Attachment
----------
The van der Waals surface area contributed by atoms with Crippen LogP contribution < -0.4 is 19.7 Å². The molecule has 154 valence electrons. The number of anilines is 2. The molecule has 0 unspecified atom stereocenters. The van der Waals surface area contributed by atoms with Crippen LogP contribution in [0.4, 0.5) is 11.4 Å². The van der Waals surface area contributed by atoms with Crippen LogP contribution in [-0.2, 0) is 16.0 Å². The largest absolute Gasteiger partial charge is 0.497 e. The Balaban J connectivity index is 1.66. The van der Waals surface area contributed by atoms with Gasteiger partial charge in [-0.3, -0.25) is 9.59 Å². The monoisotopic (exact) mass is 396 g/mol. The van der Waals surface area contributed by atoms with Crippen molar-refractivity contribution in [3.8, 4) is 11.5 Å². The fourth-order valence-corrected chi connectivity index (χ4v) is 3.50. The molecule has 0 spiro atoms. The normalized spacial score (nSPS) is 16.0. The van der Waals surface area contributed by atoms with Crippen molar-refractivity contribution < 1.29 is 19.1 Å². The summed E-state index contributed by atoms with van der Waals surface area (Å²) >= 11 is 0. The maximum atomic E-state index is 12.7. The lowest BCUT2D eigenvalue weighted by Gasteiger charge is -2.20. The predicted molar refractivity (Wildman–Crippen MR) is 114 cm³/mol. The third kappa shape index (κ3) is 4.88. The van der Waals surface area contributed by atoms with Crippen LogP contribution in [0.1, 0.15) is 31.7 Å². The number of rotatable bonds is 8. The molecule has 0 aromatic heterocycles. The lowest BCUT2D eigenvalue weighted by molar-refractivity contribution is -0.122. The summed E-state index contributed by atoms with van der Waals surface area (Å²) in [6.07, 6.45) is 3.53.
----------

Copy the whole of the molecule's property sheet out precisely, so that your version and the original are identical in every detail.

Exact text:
The van der Waals surface area contributed by atoms with Crippen LogP contribution < -0.4 is 19.7 Å². The molecule has 154 valence electrons. The number of anilines is 2. The molecule has 0 unspecified atom stereocenters. The van der Waals surface area contributed by atoms with Crippen LogP contribution in [0.4, 0.5) is 11.4 Å². The van der Waals surface area contributed by atoms with Crippen LogP contribution in [-0.2, 0) is 16.0 Å². The largest absolute Gasteiger partial charge is 0.497 e. The Balaban J connectivity index is 1.66. The van der Waals surface area contributed by atoms with Gasteiger partial charge in [-0.3, -0.25) is 9.59 Å². The monoisotopic (exact) mass is 396 g/mol. The van der Waals surface area contributed by atoms with Crippen molar-refractivity contribution in [3.8, 4) is 11.5 Å². The fourth-order valence-corrected chi connectivity index (χ4v) is 3.50. The molecule has 0 spiro atoms. The normalized spacial score (nSPS) is 16.0. The van der Waals surface area contributed by atoms with Crippen molar-refractivity contribution < 1.29 is 19.1 Å². The summed E-state index contributed by atoms with van der Waals surface area (Å²) >= 11 is 0. The maximum atomic E-state index is 12.7. The lowest BCUT2D eigenvalue weighted by Gasteiger charge is -2.20. The predicted molar refractivity (Wildman–Crippen MR) is 114 cm³/mol. The third kappa shape index (κ3) is 4.88. The van der Waals surface area contributed by atoms with Crippen LogP contribution in [0.1, 0.15) is 31.7 Å². The number of rotatable bonds is 8. The molecule has 0 aromatic heterocycles. The lowest BCUT2D eigenvalue weighted by molar-refractivity contribution is -0.122. The summed E-state index contributed by atoms with van der Waals surface area (Å²) in [6.07, 6.45) is 3.53.